During the colonization era, Hong Kong was strongly influenced by Western culture. The civic education obviously worked for British rulers, so it reflected most of the Western values. By looking through several surveys, Fok discovered that Hong Kong people adored freedom of speech, democracy and the rule of law, which are all parts of Western values. Fok commented that the adoration of the rule of law "[did] not follow the Chinese traditional concept of the rule of man" (88-9). Whereas, communism countries are always related to no freedom of speech and no democracy. This cognition caused a fear among Hong Kong people to China (Fok 89). Even though the civic education was not comprehensive enough during the colonization era, the basic concepts of modern Western values already rooted in the hearts of many Hong Kong people. (Fok 89). The impact of civic education is that it polarizes political circumstances. The civic education enables Hong Kong people to believe that the British rule is more democratic than the Chinese rule. Based on this impact, a sense of superiority is existing in th...
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... for anything American" (qtd. in Okazaki, David, and Abelmann 97) is similar to Hong Kong people’s behaviours these days. They reject Chinese Mandarin and the Chinese government (Wu n.p.), and some of them even desire to be ruled by British again ([my translation] Wong n.p.). The post-colonial psychology affects Hong Kong opinions to Mainland China. It facilitates the sentiment of rejecting things with Chinese icons. Consequently, the post-colonial psychology propels Hong Kong people to classify themselves from Mainlanders.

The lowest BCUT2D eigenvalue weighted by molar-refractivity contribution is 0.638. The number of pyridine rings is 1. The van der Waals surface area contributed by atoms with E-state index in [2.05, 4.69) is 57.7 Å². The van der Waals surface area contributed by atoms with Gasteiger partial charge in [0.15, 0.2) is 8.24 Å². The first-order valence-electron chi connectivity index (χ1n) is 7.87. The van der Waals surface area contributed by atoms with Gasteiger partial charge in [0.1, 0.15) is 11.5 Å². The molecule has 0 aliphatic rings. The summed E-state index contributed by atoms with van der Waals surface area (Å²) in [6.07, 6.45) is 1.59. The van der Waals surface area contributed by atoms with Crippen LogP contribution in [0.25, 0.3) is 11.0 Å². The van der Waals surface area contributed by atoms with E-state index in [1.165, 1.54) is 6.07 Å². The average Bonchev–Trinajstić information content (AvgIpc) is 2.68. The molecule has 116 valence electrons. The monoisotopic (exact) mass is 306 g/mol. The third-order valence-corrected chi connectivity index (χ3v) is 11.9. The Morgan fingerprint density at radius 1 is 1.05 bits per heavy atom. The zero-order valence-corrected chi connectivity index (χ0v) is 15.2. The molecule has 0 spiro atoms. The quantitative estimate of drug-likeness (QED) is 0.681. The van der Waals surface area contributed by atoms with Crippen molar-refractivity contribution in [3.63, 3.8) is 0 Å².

Based on previous analysis, Hong Kong people are absolutely classifying themselves from Mainlanders. According to Lai 's survey, about half of the Hong Kong students identify themselves as "Hongkonger" (254). The self-identity of the new generation further proves that a social class difference is existing between Hong Kong people and Mainlanders.
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